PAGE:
Software engineer Artin Boghosian loved his work, his team, and his company. But after six years at CareerArc, he started craving a new challenge.

“When I was first hired, I was still pretty junior in my experience level,” Artin said. “Of course, I could have stayed and grown here. But emotionally, I needed to go to a new place and just prove to myself that I could take a bigger role—being more vocal, making more decisions.”

So when a past colleague recruited him for a new company, Artin said yes. Then two years later, Artin made his CareerArc comeback—with more skills, experience, and confidence.

“I returned a stronger leader. There was a change internally, where I now felt I could share my opinion without second-guessing myself and taking a back seat.”

Artin is one of the millions of boomerang employees in America who have chosen to return to a previous employer. The reasons for the departures and returns vary, but the trend is clearly on the upswing. In fact, many companies today actively recruit from among their company alums to benefit from the many advantages these return employees can bring back to the organization.

Why recruit boomerang employees?

In today’s tight job market, employers are increasingly turning to under-the-radar population groups to find undervalued talent. But the popularity of boomerang employees goes far beyond a simple effort to expand the talent pool. Hiring a qualified former worker offers tangible advantages over hiring someone brand new to the organization.

“They already understand the culture, the players, the processes, and the procedures,” said Debora Roland, CareerArc’s Senior Vice President of Human Resources, about boomerang employees. “They understand the product. Their ramp-up time is pretty much nothing, usually.”

All that preexisting knowledge means boomerang employees bring organizations significant money and time savings. This is especially true in retail, where 72% of retail hiring managers said boomerang employees—who represent a pool of trained, pre-screened candidates—were their highest performers during the 2019 holiday season, according to Kronos’ 2019 Retail Holiday Hiring Pulse Survey.

In addition, returning workers already have relationships with some of the workforce and are familiar with the culture, making teamwork easier. As John Dawson, a director at recruiting company ideal.com, points out, “Someone that already understands the company culture, is aligned with the strategic vision and goals, has met and worked with clients and knows the results the leadership team like to see, will be immeasurably quicker to get into the role and offer optimal productivity.”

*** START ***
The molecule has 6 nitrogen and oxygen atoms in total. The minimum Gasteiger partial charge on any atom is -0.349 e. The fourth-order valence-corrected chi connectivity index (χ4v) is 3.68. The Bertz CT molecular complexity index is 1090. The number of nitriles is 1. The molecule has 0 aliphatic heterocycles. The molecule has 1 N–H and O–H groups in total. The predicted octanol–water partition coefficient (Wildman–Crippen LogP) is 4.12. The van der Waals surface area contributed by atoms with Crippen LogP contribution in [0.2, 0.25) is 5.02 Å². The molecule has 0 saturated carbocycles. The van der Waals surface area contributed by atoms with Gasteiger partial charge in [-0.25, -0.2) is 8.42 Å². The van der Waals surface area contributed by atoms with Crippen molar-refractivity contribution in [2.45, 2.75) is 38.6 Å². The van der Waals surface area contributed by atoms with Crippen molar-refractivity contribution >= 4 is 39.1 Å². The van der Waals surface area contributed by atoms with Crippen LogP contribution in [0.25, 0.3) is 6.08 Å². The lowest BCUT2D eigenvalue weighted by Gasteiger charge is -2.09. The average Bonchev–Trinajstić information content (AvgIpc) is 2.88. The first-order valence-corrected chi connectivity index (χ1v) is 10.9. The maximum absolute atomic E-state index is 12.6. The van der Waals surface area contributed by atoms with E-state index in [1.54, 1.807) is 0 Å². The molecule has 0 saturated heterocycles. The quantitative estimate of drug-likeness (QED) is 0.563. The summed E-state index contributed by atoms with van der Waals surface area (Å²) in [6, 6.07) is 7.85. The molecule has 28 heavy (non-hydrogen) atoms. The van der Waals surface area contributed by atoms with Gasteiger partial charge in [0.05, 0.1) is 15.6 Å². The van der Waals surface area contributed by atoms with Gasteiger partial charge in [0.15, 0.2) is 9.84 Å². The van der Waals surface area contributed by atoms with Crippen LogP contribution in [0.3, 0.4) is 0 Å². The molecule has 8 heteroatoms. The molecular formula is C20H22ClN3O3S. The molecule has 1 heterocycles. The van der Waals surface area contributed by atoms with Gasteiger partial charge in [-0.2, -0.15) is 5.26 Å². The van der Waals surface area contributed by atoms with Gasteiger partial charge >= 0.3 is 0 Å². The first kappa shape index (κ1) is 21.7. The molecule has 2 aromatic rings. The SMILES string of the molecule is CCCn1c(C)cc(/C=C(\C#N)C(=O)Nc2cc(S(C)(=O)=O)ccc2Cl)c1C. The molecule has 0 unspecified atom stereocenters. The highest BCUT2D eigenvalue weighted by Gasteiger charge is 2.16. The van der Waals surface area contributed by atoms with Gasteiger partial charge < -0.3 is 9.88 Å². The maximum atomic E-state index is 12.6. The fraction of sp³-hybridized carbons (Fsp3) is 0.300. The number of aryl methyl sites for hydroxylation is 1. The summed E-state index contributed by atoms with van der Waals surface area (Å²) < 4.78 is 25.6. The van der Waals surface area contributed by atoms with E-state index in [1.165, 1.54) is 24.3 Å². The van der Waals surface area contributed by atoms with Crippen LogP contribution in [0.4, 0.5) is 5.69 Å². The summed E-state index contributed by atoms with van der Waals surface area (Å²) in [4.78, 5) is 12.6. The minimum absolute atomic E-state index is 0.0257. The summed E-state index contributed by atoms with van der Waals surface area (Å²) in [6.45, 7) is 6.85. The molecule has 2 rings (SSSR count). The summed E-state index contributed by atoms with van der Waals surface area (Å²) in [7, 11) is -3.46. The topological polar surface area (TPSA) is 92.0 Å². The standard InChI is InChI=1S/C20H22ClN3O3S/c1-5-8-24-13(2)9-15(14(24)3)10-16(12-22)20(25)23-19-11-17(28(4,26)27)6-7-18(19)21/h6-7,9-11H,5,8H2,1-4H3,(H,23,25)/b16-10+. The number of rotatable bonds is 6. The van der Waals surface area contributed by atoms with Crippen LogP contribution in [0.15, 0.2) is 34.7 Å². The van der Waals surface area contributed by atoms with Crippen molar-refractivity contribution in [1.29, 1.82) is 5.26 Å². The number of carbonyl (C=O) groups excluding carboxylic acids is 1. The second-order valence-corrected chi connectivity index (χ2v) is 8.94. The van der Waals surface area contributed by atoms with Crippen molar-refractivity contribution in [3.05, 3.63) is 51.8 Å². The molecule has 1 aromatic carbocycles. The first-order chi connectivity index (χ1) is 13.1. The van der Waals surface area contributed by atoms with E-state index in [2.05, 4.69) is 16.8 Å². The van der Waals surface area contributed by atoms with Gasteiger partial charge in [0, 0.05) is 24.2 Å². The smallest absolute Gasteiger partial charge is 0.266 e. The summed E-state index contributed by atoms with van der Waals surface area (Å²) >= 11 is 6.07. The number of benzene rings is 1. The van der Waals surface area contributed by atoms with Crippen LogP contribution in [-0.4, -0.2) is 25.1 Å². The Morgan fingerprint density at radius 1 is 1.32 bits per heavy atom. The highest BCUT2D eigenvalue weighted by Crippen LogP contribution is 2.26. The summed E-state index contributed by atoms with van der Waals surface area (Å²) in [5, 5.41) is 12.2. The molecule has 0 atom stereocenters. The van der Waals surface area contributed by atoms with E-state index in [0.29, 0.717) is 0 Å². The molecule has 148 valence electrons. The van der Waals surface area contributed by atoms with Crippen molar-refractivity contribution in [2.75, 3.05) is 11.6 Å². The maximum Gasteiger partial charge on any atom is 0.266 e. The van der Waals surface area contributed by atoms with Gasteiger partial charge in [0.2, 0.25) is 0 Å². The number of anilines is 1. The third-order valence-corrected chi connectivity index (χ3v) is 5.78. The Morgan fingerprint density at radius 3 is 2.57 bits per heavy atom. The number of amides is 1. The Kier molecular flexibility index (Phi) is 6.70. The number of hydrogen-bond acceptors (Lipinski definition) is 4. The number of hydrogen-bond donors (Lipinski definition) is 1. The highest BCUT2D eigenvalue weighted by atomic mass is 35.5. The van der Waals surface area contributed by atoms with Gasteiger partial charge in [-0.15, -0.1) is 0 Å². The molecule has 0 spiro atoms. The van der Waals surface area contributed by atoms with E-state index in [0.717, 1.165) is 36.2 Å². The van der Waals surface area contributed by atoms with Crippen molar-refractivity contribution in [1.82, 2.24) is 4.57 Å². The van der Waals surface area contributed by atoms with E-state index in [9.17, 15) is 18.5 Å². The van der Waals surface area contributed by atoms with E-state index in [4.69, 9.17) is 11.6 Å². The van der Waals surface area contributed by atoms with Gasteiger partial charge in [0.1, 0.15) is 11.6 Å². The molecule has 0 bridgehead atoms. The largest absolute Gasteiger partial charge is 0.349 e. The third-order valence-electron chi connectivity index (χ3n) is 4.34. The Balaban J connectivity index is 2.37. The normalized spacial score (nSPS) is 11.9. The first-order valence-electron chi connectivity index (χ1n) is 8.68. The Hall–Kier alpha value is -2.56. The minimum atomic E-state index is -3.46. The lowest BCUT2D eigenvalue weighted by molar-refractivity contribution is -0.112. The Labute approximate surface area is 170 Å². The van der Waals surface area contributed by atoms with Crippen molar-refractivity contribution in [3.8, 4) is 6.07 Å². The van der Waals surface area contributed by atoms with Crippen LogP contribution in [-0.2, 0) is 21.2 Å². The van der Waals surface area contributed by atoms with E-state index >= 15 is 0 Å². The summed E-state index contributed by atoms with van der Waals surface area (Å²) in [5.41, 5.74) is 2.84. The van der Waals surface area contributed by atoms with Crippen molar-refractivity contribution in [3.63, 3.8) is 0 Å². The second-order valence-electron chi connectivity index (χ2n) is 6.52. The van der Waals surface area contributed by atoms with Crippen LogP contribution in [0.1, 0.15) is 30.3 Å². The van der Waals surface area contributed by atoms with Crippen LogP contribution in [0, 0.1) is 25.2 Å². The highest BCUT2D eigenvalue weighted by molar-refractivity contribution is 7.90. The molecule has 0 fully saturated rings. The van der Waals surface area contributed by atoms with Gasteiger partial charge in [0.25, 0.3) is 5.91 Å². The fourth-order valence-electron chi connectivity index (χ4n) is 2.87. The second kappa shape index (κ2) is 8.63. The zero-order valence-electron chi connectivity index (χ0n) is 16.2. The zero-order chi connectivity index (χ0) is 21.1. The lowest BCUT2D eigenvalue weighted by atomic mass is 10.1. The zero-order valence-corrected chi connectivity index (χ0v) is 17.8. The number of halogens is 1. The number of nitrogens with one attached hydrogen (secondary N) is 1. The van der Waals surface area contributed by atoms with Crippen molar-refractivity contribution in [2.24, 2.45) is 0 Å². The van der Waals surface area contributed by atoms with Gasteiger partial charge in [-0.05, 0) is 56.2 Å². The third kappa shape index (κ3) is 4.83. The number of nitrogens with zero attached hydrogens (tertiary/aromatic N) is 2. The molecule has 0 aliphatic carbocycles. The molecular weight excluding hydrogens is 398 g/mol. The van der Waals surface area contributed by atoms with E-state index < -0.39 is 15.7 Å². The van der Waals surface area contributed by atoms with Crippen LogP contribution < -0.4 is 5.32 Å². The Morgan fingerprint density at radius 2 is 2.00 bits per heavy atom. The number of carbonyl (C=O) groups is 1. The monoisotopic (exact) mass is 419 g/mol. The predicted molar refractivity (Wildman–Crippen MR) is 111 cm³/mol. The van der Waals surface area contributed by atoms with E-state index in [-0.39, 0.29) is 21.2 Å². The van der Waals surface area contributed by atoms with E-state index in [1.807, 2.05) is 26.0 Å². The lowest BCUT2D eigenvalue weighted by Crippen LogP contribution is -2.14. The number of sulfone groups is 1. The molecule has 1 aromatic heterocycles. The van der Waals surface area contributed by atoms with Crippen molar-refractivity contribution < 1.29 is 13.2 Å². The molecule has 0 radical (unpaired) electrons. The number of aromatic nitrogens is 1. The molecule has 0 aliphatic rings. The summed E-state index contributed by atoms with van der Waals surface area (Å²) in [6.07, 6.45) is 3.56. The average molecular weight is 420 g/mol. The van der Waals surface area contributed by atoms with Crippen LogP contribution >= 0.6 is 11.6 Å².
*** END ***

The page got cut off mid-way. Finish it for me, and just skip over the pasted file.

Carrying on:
In short, if a past employee had good relationships with coworkers and was making contributions to the organization, their return can bring all those positives back plus the new knowledge and skills they picked up during their time away.

7 ways to attract boomerang employees

Once your organization understands the value of boomerang employees, here’s how to go about bringing them to your organization.

Part on good terms. As upsetting as it can be to have a valued employee leave, make sure the offboarding experience is a positive one for the exiting worker. When Artin left CareerArc, the Chief Technology Officer Toby Christie was sad to see him go. “But he was very supportive,” Artin said. “He was like, ‘Hey, is there anything to do to make you stay?’ And when I said my mind was made up, he asked, ‘What can I do to support you as you’re transitioning?’” As the employee departs, thank the them for their contributions. Let them know they were appreciated and will be missed, and leave the door open for a return.

Perform an exit interview. Finding out what your organization could do to better retain key talent can help improve the culture, not only to attract back boomerang employees, but to also support your existing ones. Learn how to conduct an exit interview that benefits your company, then put into action the feedback you receive as appropriate.

You may also want to add into your offboarding process measures that help you keep in touch with past employees—such as obtaining their permanent email addresses and receiving permission to keep in touch. In addition, let valued employees know openly they would be welcome back.

Offer severance and outplacement benefits. In addition to employees who leave voluntarily, laid-off employees too should be treated with empathy and respect with the goal to preserve the relationship. After all, should your organization expand in the future, these employees could make the best rehires. Do your best to offer your employees competitive severance packages and outplacement services to protect the employee-employer relationship as much as possible.